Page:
Berühre Nicht Alte Wunden

May 10, 2017:

Cutscene. Bucky Barnes and Berlin, a city he knows well and not at all.

Berlin, Germany


NPCs: None.



Mood Music: [*\# None.]

Fade In…

Bucky Barnes doesn't need to sleep much. He'd take most of the watches at night as a result, but you don't really need watches in a penthouse no doubt guarded by the best Tim Drake's brain can cook up.

So sometimes, in the late hours when everyone else is asleep, Bucky gets up, and goes out, and walks. Berlin is a city he has been to many times before, but never when in his own sane mind, and never for any purpose but to explicitly cause death.

To be fair, this time, it's ultimately going to end in death as well. But there are some nights where that doesn't have to be the case, and that's more than he ever got before.

Much as he loves Jane, much as he values the friendship of those he's here with, there are times he needs the silence of total solitude to sort the ten decades rattling around in his head. The penthouse is a tense place lately, anyway, what with everyone apparently finding something to argue about with everyone else, and there's a greater peace out under the stars than there is caged in with so many volatile personalities.

Bucky has his own tension going on, but it is with himself, within his own mind.

Besides, Jane keeps taking up all the space in their room with her work. He has half a mind to leave all his sniper rifles piled on her side of the bed the next time he has a chance.

The last night he goes out, as per usual, he does not go to see the places tourists usually see. He walks to the site of an old theater, now nothing but an empty lot. He lingers on a venerable old bridge. He goes to the Reichstag building. He stands too long in front of the Russian Embassy, head down, lost in thoughts and memories older than the young men and women walking past around his still figure.

He sees many landmarks for the second, third, or fourth time in his life… but for the very first time with his own eyes, and his own Brooklyn-born, American boy sense of wonder.

It stops him briefly, to consider that. He has seen so much of the world, made kills on every continent save one, yet he's still never even seen the Grand Canyon.

He ends his long walk somewhere in the grey hours between "very late" and "very early," at a cafe that opens at a time using the "very early" definition. He orders a coffee, and sits and watches the few people out and about walk on by.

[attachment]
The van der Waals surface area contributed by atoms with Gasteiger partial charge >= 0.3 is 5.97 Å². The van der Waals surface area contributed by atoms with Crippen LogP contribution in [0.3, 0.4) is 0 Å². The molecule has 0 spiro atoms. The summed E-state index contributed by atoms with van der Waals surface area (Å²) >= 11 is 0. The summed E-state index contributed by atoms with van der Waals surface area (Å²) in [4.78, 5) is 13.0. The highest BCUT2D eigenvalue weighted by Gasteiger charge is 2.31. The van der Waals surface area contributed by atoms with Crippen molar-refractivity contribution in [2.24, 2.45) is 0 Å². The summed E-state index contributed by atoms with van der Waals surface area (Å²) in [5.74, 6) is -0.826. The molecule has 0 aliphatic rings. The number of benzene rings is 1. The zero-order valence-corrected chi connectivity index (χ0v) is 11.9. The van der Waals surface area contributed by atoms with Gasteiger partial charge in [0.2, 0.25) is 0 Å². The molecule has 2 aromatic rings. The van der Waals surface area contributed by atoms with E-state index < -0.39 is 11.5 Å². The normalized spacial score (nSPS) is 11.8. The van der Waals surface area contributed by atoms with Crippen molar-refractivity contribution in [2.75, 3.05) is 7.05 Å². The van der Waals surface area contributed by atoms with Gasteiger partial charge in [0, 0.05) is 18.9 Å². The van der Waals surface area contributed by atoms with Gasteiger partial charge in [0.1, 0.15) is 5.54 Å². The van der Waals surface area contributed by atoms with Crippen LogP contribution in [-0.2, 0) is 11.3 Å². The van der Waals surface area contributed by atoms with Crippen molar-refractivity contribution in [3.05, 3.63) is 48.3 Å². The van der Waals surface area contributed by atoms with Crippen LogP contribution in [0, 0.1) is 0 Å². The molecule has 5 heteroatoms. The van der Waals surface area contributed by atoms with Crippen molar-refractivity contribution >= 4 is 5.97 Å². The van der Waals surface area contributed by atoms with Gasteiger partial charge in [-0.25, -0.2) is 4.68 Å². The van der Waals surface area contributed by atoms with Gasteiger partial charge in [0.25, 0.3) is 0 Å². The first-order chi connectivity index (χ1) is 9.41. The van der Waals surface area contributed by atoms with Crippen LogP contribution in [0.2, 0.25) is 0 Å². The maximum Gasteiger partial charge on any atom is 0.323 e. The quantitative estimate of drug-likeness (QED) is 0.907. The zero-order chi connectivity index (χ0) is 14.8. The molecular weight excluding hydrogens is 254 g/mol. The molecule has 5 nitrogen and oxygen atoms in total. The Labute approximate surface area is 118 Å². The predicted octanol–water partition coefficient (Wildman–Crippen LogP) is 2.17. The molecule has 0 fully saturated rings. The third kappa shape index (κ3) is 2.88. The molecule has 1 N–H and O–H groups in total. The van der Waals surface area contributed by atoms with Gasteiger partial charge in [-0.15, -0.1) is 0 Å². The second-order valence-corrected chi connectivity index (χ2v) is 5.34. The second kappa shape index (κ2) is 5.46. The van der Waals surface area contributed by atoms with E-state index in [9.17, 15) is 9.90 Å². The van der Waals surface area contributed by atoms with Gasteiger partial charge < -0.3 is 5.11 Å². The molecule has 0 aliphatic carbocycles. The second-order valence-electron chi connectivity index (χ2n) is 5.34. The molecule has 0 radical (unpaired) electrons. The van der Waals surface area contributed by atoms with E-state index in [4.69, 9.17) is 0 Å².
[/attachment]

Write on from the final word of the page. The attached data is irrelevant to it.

Presently he looks down at the napkin on the table. He considers it a moment, before he pulls a pen from his pocket, opens the napkin up, and starts setting down lines.

His hand was never a creative hand. He couldn't do the fine artwork that Steve could. He could not make beauty. But what he did have was a good head for angles and geometric shapes, a keen spatial awareness, a very steady hand, and a kind of discerning accuracy that could note and render even the smallest details with precision.

Back in the life he once had, these things might have led him to a career as a drafter. He had been learning the art when war broke out. Instead, as it turned out, life took those qualities of his and turned them to the high-precision art of killing from afar. A steady hand and a good head for physics serve a sniper just as well.

He is rusty. His first few lines are not even perfectly straight. But eventually the knowledge comes back. He renders walls, windows, door openings. He renders the multiple floors of a building in an orthographic projection, dashing out light dotted lines to indicate the direction of hallways, the intended flow of traffic.

He makes a sketch of the building he remembers used to be here, back in 1954. A nightclub frequented by American soldiers stationed in West Berlin. He shades it in, adding some few touches. The bar. The dance floor. The vague, ghost-like shapes of people.

His pen lifts, moves, and touches down, making a blot where he remembers his first blooding as the Winter Soldier.

It was just a trial run. A flawless and easy kill. He remembers.

Glancing up, he can see that same spot. It now houses a small table where two tired, smiling lovers sit side-by-side. He thinks about that, a long few moments — about how time ticks on and wipes away all uglinesses, in the end.

Then, very carefully, he folds the napkin and its sketch, gets up, and leaves it behind.

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